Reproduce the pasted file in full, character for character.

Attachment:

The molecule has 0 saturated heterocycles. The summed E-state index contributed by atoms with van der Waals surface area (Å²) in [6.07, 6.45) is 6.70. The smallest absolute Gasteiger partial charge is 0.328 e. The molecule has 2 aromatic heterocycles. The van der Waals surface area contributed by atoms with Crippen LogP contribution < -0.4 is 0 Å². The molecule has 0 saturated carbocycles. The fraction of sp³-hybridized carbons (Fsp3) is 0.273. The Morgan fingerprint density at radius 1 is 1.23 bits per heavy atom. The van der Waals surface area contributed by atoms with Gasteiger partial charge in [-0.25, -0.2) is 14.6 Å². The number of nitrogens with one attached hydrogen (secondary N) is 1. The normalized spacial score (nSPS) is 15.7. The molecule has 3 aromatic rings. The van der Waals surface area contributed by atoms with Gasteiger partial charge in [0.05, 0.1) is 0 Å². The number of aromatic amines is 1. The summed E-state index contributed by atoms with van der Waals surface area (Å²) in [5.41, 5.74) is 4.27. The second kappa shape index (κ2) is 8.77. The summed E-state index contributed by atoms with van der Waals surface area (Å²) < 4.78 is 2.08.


The molecule has 0 saturated heterocycles. The summed E-state index contributed by atoms with van der Waals surface area (Å²) in [6.07, 6.45) is 6.70. The smallest absolute Gasteiger partial charge is 0.328 e. The molecule has 2 aromatic heterocycles. The van der Waals surface area contributed by atoms with Crippen LogP contribution < -0.4 is 0 Å². The molecule has 0 saturated carbocycles. The fraction of sp³-hybridized carbons (Fsp3) is 0.273. The Morgan fingerprint density at radius 1 is 1.23 bits per heavy atom. The van der Waals surface area contributed by atoms with Gasteiger partial charge in [-0.25, -0.2) is 14.6 Å². The number of nitrogens with one attached hydrogen (secondary N) is 1. The normalized spacial score (nSPS) is 15.7. The molecule has 3 aromatic rings. The van der Waals surface area contributed by atoms with Gasteiger partial charge in [0.05, 0.1) is 0 Å². The number of aromatic amines is 1. The summed E-state index contributed by atoms with van der Waals surface area (Å²) in [5.41, 5.74) is 4.27. The second kappa shape index (κ2) is 8.77. The summed E-state index contributed by atoms with van der Waals surface area (Å²) < 4.78 is 2.08.